Richard Stockton College junior Ryan Kiska isn’t looking for a full-time job yet, but he still dressed up in a suit to investigate internships Thursday during the Career and Internship Fair at the Campus Center in Galloway Township.
“There shouldn’t even be a question of how you should dress,” Kiska, of Egg Harbor Township, said of the requirement that students wear professional clothing. “You have to show your stuff. You want to set a good example for yourself and the college.”
Stockton has a “dress for success” policy that required students attending the event to dress professionally. That effort made an impression on employers who said it shows that Stockton is preparing students for work, and that students are taking the job market seriously.
“You can tell the students have gone through resume development and have their ‘elevator speech’ down,” said Bruce Longo of Urner Barry in Toms River, referring to the brief pitch students learn to sell themselves in the time it would take for a typical elevator ride. Longo’s company does commodity market news reporting and has full-time job openings for a market analyst and a bilingual account manager fluent in Spanish and English. He already had one good candidate for the bilingual position.
“We are looking for people who show they are ready to be professionals,” Longo said. “Coming here and talking to students for 10 or 15 minutes gives me a good sense of who they are.”
The annual job fair attracted about 80 employers, and while many were offering summer jobs or internships, some did have full-time positions.
Karen Janiszewski was looking for a few good entry-level computer programmers for Healthcare Software Inc. in Wall Township, Monmouth County.
“We are hiring, and we are getting a few good applicants,” she said. “It’s nice to be able to meet them face to face because they are going to have to talk to clients and I can see how they interact.”
The fair typically attracts health care and public safety employers and this year featured a good number of nursing homes and rehabilitation facilities. But there were also a few newcomers, including the Supreme Court of the United States Police, which is expecting to hire about a dozen new officers for the force of about 200 in Washington, D.C.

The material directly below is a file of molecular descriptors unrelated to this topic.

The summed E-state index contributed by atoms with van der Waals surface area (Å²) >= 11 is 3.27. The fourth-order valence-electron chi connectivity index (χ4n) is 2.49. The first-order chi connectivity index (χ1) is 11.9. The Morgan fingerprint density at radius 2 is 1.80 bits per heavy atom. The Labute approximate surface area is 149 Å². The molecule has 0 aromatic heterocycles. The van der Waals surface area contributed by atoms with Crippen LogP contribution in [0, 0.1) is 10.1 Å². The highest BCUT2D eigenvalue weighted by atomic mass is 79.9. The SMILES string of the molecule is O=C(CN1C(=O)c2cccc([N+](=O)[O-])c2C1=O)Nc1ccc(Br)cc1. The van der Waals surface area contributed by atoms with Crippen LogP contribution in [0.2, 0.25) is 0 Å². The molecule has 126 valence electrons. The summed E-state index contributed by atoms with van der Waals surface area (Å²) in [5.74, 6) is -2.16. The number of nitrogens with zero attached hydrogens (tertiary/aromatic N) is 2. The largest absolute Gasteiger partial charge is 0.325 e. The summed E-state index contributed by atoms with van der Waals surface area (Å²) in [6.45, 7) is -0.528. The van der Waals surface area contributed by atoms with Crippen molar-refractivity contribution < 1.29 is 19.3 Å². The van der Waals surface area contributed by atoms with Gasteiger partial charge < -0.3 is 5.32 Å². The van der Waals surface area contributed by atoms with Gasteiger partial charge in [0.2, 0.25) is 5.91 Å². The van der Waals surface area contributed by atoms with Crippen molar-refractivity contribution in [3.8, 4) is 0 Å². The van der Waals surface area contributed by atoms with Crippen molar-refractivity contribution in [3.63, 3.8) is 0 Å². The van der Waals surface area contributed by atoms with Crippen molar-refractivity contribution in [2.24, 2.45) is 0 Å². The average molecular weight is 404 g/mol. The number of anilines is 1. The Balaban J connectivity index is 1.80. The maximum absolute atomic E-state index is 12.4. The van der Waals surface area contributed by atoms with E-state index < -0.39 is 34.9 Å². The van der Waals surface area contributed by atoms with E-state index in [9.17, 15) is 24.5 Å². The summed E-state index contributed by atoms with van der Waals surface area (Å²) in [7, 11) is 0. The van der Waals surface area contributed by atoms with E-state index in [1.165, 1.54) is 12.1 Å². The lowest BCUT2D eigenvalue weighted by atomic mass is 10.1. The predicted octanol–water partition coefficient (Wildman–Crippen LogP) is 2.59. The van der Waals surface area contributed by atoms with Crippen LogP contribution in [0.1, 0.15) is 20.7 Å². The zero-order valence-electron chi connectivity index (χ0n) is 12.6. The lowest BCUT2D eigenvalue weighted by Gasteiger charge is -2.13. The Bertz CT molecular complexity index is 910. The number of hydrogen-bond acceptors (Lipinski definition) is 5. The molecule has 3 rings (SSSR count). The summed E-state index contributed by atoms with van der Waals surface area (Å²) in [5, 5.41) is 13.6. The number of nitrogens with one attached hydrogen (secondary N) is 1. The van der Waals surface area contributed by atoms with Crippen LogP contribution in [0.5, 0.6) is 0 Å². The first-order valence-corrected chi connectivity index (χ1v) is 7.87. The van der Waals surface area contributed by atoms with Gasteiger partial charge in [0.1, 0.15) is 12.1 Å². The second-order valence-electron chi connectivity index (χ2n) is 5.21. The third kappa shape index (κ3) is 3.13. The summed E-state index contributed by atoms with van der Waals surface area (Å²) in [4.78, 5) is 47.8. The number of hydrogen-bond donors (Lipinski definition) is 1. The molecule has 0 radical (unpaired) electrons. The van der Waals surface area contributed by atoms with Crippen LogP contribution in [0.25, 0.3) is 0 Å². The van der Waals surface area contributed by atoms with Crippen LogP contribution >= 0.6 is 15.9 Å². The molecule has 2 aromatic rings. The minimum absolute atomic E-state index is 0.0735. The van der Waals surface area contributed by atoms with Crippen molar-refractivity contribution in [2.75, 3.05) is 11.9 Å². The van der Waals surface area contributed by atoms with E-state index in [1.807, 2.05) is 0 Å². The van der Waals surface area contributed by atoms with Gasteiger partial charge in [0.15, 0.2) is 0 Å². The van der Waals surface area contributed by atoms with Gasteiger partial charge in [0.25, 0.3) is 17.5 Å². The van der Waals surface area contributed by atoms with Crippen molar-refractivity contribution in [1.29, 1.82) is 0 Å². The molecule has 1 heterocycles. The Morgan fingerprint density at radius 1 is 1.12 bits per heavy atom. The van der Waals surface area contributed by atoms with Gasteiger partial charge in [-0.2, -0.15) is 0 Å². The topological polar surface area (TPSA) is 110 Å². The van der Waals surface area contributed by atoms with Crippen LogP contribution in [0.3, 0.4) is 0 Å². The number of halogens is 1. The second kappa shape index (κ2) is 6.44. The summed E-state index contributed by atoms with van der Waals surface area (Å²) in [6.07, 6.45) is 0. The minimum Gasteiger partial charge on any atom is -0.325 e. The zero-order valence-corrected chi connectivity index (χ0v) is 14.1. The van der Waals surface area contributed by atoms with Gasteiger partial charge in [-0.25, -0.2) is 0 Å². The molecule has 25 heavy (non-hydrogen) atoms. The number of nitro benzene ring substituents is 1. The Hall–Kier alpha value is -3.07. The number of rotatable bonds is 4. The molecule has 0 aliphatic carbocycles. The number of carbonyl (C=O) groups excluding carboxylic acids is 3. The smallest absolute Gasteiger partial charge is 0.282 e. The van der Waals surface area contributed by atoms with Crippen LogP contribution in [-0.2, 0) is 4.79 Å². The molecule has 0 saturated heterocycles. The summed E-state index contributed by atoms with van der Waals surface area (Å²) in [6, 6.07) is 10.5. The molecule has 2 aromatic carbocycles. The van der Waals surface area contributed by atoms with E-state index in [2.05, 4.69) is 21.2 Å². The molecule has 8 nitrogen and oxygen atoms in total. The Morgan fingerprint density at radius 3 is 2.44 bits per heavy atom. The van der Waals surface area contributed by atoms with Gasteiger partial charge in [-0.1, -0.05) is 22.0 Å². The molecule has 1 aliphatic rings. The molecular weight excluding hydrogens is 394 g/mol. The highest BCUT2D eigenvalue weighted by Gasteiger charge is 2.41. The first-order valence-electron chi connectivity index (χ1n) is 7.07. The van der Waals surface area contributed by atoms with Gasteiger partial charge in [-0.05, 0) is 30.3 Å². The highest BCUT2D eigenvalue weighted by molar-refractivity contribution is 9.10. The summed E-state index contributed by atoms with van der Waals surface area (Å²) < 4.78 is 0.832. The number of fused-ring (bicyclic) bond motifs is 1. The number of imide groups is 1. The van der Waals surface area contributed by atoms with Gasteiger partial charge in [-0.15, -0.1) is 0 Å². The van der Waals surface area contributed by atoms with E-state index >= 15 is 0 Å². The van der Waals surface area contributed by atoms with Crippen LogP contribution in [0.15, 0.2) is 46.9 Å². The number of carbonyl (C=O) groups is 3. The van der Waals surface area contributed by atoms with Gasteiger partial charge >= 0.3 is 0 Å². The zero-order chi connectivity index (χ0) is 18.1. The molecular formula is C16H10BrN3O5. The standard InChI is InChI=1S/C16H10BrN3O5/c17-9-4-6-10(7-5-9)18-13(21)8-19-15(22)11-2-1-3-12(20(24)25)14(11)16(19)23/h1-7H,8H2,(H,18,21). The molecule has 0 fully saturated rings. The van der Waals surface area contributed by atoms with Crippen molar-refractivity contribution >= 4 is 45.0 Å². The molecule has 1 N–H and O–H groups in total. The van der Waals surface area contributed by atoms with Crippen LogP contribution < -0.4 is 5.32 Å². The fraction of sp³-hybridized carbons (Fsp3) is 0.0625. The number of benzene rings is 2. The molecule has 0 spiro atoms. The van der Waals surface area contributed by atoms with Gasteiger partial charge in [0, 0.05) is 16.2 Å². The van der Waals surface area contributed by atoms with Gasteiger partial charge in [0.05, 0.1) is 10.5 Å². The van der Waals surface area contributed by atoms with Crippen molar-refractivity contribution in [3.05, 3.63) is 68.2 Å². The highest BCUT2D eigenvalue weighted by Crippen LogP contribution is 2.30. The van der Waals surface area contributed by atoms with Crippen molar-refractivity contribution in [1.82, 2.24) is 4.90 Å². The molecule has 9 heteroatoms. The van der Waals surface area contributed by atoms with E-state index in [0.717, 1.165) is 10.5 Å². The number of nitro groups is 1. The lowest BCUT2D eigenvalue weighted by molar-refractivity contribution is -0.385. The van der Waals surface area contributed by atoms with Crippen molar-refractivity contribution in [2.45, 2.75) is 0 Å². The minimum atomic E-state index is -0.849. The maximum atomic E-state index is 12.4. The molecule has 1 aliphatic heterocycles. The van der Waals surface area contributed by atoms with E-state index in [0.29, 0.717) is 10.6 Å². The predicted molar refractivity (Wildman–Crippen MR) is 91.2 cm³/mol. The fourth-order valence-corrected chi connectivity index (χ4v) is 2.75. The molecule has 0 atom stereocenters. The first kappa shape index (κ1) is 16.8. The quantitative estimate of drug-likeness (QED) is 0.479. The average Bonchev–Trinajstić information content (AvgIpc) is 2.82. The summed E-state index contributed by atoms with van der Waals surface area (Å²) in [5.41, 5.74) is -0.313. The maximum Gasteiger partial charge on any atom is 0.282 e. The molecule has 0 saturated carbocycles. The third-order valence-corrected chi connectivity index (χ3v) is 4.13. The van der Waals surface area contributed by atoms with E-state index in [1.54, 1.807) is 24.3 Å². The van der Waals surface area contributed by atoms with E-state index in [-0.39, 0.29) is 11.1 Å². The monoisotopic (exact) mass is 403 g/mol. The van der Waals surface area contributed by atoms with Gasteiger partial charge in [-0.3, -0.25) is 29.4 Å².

Officer Richard Lin, a Rutgers University graduate who majored in physics, said the job requires a somewhat more diverse skill set, so the agency is recruiting from all majors, not just criminal justice. He said about 200 people will apply for each job, so the position is competitive.
Another newcomer was Food and Water Watch, which is campaigning to prevent waste from natural gas drilling in Pennsylvania from coming to New Jersey. Canvassing director Tyler VanKirk said the group went to Stockton because it has an environmental science program. He said the group has full-time positions, summer jobs and internships.
Alley Manalio, 22, of Mays Landing, a 2012 graduate of Stockton with a degree in environmental science, said she just finished an internship at Disney World and is now looking for a full-time entry-level job. Her stops included Food and Water Watch, the Atlantic County Utilities Authority and the Edwin B. Forsythe National Wildlife Refuge.
“It is hard to find a full-time job down here,” she said. “A lot of jobs are just part time.”
Evgenia White, 26, of Avalon, is graduating in May with a business degree. She’s also looking for a full-time job but said she would consider an internship.
“You have to start somewhere,” she said.
Contact Diane D’Amico: